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  • Writer's pictureZiggurat Realestatecorp

Can a family home be attached?


In a legal context, the term "attached" generally refers to the process of seizing or taking possession of a person's property or assets as part of a legal action or judgment to satisfy a debt or obligation. When property is "attached," it means that it is subject to being used to settle a financial claim or obligation, typically through a court-ordered sale or other legal process.



Article 153 of the Family Code of the Philippines says:


"The family home is deemed constituted on a house and lot from the time it is occupied as a family residence. From the time of its constitution and so long as any of its beneficiaries actually resides therein, the family home continues to be such and is exempt from execution, forced sale or attachment except as hereinafter provided and to the extent of the value allowed by law."


Correlative thereto, Article 155 of the same law also states that:


"The family home shall be exempt from execution, forced sale or attachment except: (1) For nonpayment of taxes; (2) For debts incurred prior to the constitution of the family home; (3) For debts secured by mortgages on the premises before or after such constitution; and (4) For debts due to laborers, mechanics, architects, builders, materialmen and others who have rendered service or furnished material for the construction of the building."


The reason for the exemption of the family home from attachment was further expounded by the Supreme Court in the case of Eulogio and Eulogio v. Bell, et al., GR 186322, July 8, 2015, where the Supreme Court, speaking through Chief Justice Maria Lourdes Sereno, stated that:


"It has been said that the family home is a real right that is gratuitous, inalienable and free from attachment. The great controlling purpose and policy of the Constitution is the protection or the preservation of the homestead — the dwelling place. A houseless, homeless population is a burden upon the energy, industry, and morals of the community to which it belongs. No greater calamity, not tainted with crime, can befall a family than to be expelled from the roof under which it has been gathered and sheltered. The family home cannot be seized by creditors except in special cases."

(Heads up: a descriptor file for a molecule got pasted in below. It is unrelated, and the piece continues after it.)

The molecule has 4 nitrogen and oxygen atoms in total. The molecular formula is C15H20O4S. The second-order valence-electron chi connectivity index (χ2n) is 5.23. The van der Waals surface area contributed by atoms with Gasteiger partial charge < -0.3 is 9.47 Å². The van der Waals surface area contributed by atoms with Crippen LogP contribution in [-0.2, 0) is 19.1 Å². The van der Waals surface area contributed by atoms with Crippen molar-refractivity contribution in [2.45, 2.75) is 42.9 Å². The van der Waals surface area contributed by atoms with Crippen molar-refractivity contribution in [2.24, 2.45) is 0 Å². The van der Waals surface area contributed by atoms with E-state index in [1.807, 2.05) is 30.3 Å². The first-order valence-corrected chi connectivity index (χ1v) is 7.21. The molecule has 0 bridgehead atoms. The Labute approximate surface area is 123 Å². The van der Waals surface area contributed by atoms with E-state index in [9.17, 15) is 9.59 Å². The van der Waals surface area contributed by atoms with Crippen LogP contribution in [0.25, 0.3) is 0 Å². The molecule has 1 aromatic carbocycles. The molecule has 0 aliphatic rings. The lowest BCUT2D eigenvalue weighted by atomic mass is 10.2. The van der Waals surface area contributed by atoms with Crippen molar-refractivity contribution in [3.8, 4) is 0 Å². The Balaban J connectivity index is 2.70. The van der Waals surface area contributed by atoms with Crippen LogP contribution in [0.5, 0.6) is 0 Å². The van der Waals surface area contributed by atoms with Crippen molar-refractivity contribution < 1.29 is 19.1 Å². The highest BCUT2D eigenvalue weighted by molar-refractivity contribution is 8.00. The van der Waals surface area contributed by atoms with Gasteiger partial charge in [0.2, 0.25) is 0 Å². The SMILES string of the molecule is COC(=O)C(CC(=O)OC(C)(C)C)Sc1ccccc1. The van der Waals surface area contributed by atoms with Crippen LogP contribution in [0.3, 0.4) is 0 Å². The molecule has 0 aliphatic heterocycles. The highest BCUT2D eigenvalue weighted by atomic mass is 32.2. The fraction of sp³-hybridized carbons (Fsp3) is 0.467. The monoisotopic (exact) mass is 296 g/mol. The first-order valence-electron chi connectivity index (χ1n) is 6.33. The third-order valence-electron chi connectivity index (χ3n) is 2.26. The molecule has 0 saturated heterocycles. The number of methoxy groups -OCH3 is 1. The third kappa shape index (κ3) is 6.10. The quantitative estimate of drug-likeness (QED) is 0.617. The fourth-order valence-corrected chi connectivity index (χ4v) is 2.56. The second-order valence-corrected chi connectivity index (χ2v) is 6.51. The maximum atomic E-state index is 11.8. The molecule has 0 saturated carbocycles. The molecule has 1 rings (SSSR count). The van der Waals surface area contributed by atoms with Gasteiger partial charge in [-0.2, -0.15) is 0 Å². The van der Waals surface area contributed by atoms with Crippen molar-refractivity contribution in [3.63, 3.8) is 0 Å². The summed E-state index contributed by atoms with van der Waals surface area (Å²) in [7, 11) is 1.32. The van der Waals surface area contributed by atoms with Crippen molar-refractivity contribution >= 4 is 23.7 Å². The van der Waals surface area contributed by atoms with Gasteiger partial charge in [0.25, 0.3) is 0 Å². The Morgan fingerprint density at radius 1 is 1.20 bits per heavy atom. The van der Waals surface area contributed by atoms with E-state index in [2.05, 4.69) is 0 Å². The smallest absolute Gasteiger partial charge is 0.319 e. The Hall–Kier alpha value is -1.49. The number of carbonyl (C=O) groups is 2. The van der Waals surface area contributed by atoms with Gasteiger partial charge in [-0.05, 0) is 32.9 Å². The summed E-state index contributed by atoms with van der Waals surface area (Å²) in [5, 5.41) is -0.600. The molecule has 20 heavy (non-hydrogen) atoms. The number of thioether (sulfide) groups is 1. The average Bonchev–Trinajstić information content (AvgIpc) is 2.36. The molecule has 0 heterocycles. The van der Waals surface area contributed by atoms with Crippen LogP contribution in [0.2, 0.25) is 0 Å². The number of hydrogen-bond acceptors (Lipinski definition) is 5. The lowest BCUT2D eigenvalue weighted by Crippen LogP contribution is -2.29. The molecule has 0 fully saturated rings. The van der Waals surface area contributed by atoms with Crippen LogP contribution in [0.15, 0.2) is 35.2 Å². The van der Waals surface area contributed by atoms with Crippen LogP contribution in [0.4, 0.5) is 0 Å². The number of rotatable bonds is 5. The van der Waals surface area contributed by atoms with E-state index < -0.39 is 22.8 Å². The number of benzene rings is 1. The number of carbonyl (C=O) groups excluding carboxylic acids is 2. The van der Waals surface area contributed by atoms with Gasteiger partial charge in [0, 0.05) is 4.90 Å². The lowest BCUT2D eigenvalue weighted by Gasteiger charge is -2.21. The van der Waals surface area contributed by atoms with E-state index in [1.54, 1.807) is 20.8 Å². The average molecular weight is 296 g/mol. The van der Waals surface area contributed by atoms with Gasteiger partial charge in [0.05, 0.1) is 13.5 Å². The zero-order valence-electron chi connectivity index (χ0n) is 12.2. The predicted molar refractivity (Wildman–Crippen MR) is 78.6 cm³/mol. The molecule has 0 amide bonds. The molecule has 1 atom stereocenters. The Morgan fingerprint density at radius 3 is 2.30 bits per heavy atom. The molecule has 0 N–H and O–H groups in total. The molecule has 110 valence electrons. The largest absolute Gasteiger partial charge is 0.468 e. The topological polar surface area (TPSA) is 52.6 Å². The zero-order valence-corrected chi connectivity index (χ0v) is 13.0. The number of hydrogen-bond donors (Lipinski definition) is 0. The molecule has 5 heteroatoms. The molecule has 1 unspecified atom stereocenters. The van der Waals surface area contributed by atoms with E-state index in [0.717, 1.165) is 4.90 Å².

The policy of the Constitution is the protection and preservation of the dwelling house because a houseless or homeless population is a burden on the energy, industry, and morals of the community. For this reason, the family home cannot be attached or be subject to forced sale by the creditors, except in special cases or those instances mentioned under Article 155 of the Family Code of the Philippines.


It's important to note that the exemption of the family home from attachment is not unlimited. The value of the family home, as determined by law, should not exceed certain limits to qualify for protection. The specific value limit may vary depending on local ordinances and other factors, but it is generally intended to ensure that the protection is not abused to shield extremely valuable properties from legitimate debts.


Additionally, while the family home is protected from attachment, other properties owned by the family or individual may not enjoy the same level of protection, and they can still be subject to attachment or forced sale to satisfy certain debts or obligations.



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